JFK Assassination: Two Bullets Theory – Conspiracy – Medical Evidence (2004)
Critics claim that a bullet that passed through several layers of clothing and flesh, destroyed a five inch (127 mm) section of a rib, broke a wrist radius bone, and shed metal fragments (some of which are buried with Connally) could not be in such nearly pristine shape, especially given that the, supposedly, same type “headshot” bullet, according to the Warren Commission, completely broke apart after passing through only two layers of less-dense skull bone.
Critics of the single-bullet thesis question not only the bullet’s trajectory and relative lack of damage, but also the question of timing of hits to both the president and Connally. A single bullet would have passed through both men in less than 1/100th of a second, which means that a strike of both men by a single bullet would have happened too quickly to be caught on more than a single Zapruder frame (these were exposed at 1/18th second intervals). From the Zapruder film one can see Kennedy with his hands in front of his chest near his throat as he emerges from behind the sign at Zapruder frame 225.
According to one popular version of the single-bullet theory (promoted by Gerald Posner in his book, Case Closed), the interval between frame 223 and 224 is the time the same projectile passes through both JFK and Connally’s body. It is not obvious at this point (frame 224), whether Connally has, or has not, been hit; however Connally, but not other limousine occupants, is newly blurred in frame 224 but not in frame 223. Connally himself, in analyzing the frame-by-frame Zapruder film, identified his own hit later, at about Zapruder frame 230, whereas JFK is certainly hit about Zapruder frame 224, a third of a second earlier. Beginning immediately after frame 224, Connally rapidly raises and then lowers both arms, then turns to his right toward the Zapruder camera, but it is not clear that he is turning to see what has happened to Kennedy.
He must have been hit before this point, if hit by the same bullet, since the President is already reacting. Connally’s cheeks then puff out, and his mouth opens. Many suggest that he is beginning to show the shock of the bullet. Others suggest that Connally is doing exactly what he said he did in reaction to hearing the first bullet: he said he realized an assassination was unfolding so he turned to see the President. It is at this point that some critics of the single-bullet theory believe Connally is actually hit by a second and separate bullet, and this is also what Connally himself believed, but only on the supposition that the first shot he heard was one that struck the president. (If the first shot missed the president, then Connally’s memory of being hit later corresponds with the single-bullet theory.) Proponents of the single-bullet thesis argue that Connally is simply exhibiting a delayed pain reaction to having been hit by the same bullet that hit Kennedy, a third of a second earlier.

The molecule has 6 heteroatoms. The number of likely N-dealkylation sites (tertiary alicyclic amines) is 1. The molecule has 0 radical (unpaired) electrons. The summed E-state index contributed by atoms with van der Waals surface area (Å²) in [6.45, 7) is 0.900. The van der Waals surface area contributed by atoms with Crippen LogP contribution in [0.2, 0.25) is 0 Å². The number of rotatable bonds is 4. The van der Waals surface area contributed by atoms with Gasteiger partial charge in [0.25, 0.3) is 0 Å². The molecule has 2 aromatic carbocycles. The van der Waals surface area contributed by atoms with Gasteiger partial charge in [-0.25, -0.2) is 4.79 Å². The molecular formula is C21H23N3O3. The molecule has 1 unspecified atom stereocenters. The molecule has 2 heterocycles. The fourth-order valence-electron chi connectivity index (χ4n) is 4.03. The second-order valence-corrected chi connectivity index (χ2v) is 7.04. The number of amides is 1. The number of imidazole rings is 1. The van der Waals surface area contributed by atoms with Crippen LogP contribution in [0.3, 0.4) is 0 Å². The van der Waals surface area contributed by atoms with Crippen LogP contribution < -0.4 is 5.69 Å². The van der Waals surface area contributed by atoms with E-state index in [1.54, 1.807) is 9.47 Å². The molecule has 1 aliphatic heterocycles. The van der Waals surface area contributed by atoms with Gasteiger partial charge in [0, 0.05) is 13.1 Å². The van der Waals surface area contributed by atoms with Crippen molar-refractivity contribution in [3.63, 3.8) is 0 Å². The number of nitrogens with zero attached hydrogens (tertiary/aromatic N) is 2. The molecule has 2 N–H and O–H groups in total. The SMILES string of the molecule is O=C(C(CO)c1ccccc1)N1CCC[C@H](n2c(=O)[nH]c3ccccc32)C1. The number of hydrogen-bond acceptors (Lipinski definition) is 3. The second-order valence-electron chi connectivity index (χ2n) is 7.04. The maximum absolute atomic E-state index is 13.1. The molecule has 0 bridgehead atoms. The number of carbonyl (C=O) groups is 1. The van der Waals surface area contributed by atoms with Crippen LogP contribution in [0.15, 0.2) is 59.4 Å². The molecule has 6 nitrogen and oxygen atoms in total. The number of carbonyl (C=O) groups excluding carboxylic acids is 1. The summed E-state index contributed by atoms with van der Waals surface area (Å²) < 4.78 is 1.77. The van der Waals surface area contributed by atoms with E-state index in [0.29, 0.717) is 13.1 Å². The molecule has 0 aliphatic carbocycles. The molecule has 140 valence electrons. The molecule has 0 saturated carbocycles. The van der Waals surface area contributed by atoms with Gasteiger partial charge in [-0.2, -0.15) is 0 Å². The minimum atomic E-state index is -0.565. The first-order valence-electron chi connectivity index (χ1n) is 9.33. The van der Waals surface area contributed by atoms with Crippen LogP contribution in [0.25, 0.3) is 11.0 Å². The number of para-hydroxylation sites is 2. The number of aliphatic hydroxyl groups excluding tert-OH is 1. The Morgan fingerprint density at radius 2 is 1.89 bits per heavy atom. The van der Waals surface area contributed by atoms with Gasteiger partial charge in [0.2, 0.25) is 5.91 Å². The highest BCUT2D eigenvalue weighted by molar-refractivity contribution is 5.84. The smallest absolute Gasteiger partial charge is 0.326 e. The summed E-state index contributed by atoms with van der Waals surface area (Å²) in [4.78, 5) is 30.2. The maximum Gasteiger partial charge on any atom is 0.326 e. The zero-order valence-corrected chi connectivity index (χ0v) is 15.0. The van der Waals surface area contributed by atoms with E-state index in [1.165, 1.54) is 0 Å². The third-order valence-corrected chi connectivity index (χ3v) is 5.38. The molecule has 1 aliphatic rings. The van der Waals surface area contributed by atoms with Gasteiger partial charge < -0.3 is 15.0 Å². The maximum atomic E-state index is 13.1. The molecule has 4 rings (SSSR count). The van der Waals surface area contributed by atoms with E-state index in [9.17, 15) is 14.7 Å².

Some critics believe the puffing out of Connally’s cheeks is simply physics at work, as the bullet collapses one of his lungs, forcing air into his mouth. Other critics believe that the puffing of Connally’s cheeks result from him shouting, “Oh, no, no, no”, which his wife, Nellie, said he shouted after the first shot but before the second shot. The premise that a collapsed lung would cause Connally’s cheeks to puff out is dismissed by Dr. Michael Baden, chief forensic pathologist for the HSCA. “When the lung is punctured, as Connally’s was, the air in the lung goes out into the chest cavity, not out of the mouth, so Connally’s cheeks puffing out would have not been caused by air trying to escape.”
When an enhanced copy of the Zapruder film was released in 1998, many felt the delayed reaction theory was debunked. Others, particularly Posner, noted that Connally’s right lapel flips up at frame 224 (it hides the right part of his white collar in frame 224, which is far more clearly seen in both frames 223 and 225). In this same frame, as noted above, Connally suddenly becomes blurred with regard to the rest of the automobile (Connally is clear in frame 223). Frame 224 is precisely the best-posited frame of the impact of the bullet to Kennedy, who is still behind the sign at this point. Zapruder himself does not appear to jump until frame 227, blurring all contents of the automobile.